“When it began to happen, we got calmer and calmer,” he said. “There was no yelling. All the crew were on their radios. They had the anchor ready for traveling in such a narrow space. The crew fended where they could.”

As the yacht stopped, the crew assessed the situation.

Fuel was transferred to stabilize the yacht after the yacht came to rest, said Capt. Ed Collins on the bridge of M/Y Safira. Photo by Dorie Cox

“We took on a list and immediately began to transfer fuel to the day tank,” Capt. Collins said. “We moved 143 gallons to keep the vents clear.”

The crew monitored oil pressure, water, and continued with other system checks. They looked for any ingress of water. They did an integrity check. And the interior crew tended to the guests onboard, and continued to set out a breakfast luncheon while the chef cooked.

Capt. Lee Shull was watching M/Y Safira as it made way down the canal. He was on the dock at Royal Palm Marina, several properties to the east where the catamarans were damaged. He said that the crew “were spot on at their stations.”

“As they were coming toward, I could tell there was an incident,” Capt. Shull said. “From the bow to the fly bridge to the stern, there was nothing but crew faces standing by to do whatever they needed to do to be ready for anything. The outcome could have been much worse.”

Back at the dock, an underwater diver found a damaged propellor and engineers were able to recreate some of the malfunction in the electrical system. Safira’s engineer was on the phone with the pod manufacturer’s diagnostics team and a technician was soon flying in for repairs.

Meanwhile, at least two videos on social media show the incident. Erjo Junatas, the bosun of M/Y Laurel, was visiting a friend on a yacht at Dania Cut Superyacht across the canal. He said they all heard a loud bang, and ran to the dock to see Safira drifting. His video captures Safira hitting the second catamaran and coming to rest in the mud.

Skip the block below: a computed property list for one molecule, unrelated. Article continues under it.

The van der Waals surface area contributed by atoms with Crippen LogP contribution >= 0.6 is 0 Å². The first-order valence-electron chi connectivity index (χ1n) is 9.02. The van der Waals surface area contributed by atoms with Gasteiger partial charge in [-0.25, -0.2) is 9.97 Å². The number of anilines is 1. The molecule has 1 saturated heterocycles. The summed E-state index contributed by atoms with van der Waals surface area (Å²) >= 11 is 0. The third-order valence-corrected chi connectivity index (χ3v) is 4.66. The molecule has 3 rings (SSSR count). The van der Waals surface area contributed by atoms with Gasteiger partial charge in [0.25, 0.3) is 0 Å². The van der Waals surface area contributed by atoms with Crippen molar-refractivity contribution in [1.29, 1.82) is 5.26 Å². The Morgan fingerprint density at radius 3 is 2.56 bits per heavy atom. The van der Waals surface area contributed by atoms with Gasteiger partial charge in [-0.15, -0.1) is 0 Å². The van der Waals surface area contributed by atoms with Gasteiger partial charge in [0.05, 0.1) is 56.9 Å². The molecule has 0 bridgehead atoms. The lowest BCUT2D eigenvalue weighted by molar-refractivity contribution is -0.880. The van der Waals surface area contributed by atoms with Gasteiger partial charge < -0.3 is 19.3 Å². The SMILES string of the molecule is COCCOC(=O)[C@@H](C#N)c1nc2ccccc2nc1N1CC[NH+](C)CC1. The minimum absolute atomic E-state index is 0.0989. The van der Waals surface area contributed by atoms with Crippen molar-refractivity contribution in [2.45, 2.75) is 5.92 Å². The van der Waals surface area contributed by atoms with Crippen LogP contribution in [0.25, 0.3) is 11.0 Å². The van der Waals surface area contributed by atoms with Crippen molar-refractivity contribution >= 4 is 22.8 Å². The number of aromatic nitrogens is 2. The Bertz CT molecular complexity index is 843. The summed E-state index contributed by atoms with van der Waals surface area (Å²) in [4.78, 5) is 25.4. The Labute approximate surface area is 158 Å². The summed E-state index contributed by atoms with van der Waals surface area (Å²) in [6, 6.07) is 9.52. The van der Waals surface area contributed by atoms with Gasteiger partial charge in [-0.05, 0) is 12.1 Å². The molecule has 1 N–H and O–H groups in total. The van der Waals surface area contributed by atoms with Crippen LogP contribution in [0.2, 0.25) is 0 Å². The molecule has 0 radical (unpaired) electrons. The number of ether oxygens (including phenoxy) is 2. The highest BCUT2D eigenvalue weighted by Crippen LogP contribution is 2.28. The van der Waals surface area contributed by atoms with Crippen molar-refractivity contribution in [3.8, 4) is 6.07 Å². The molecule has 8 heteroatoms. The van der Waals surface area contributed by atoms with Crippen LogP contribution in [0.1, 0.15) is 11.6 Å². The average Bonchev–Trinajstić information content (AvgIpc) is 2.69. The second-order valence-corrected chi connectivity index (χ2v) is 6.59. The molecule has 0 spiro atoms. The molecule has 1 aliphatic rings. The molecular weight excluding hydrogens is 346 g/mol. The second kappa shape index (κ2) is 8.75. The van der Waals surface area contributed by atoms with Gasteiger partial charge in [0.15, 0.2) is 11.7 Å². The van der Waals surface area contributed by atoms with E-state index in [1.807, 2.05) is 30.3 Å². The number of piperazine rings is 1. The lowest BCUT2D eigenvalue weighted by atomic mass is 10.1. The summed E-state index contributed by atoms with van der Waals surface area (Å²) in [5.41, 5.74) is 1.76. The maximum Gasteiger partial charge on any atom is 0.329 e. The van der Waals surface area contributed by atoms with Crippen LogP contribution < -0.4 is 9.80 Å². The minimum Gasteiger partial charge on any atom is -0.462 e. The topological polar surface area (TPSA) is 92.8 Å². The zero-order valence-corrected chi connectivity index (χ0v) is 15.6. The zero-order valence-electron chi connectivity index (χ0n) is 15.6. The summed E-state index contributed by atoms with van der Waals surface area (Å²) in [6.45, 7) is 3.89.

Safira’s previous captain of the yacht declined to comment on the incident. Capt. Collins speculated that although the azimuth propulsion system is on many commercial vessels, it is less common on large yachts.

“I think part of the concern is that we were one of the first yachts with this system,” Capt. Collins said. “The concern now is that none of the wires are shielded. There could be cross talk between the wires. I mean, it could be talking to the refrigerator.

“This equipment is almost like aircraft equipment; it has high precision,” he said. “This was just a very unfortunate incident. I do wish this had never happened. But after hundreds of thousands of miles, this is my first big one. I never had a boat insurance claim.”

A day later, the Safira team continued with their plan to attend the Antigua show. The crew were shaken, but not spooked, the captain said.

“For me and my crew, it is important to get it now 100%,” Capt. Collins said. “We will chase down this problem and we will find the ghost in the machine. I do trust the system, and I trust the crew, but we will have a full sea trial.”

Capt. Collins said he was relieved to talk with The Triton.

“I want to be candid and transparent,” he said. “If others have had similar problems, we would like to hear about it.”

Dorie Cox is editor of The Triton. Comment at Click here to read another captain’s take on a similar incident from 2016.


About Dorie Cox

Dorie Cox is a writer with Triton News.